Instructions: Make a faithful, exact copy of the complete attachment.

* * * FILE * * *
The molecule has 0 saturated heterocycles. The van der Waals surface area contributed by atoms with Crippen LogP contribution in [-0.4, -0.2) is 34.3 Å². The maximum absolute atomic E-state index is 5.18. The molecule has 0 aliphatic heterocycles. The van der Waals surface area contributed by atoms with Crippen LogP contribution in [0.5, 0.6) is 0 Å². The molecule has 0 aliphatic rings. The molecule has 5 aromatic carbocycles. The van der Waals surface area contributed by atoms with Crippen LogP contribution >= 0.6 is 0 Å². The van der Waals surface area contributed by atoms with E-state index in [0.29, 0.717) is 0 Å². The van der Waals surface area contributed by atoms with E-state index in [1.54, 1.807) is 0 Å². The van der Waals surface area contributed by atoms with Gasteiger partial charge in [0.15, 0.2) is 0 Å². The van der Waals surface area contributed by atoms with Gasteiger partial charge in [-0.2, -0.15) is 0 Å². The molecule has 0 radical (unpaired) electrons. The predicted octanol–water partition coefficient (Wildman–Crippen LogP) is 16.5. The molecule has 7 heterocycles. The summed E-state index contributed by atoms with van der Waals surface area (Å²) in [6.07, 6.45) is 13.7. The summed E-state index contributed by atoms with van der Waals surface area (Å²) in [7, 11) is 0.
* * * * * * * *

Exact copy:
The molecule has 0 saturated heterocycles. The van der Waals surface area contributed by atoms with Crippen LogP contribution in [-0.4, -0.2) is 34.3 Å². The maximum absolute atomic E-state index is 5.18. The molecule has 0 aliphatic heterocycles. The van der Waals surface area contributed by atoms with Crippen LogP contribution in [0.5, 0.6) is 0 Å². The molecule has 0 aliphatic rings. The molecule has 5 aromatic carbocycles. The van der Waals surface area contributed by atoms with Crippen LogP contribution >= 0.6 is 0 Å². The van der Waals surface area contributed by atoms with E-state index in [0.29, 0.717) is 0 Å². The van der Waals surface area contributed by atoms with E-state index in [1.54, 1.807) is 0 Å². The van der Waals surface area contributed by atoms with Gasteiger partial charge in [0.15, 0.2) is 0 Å². The van der Waals surface area contributed by atoms with Gasteiger partial charge in [-0.2, -0.15) is 0 Å². The molecule has 0 radical (unpaired) electrons. The predicted octanol–water partition coefficient (Wildman–Crippen LogP) is 16.5. The molecule has 7 heterocycles. The summed E-state index contributed by atoms with van der Waals surface area (Å²) in [6.07, 6.45) is 13.7. The summed E-state index contributed by atoms with van der Waals surface area (Å²) in [7, 11) is 0.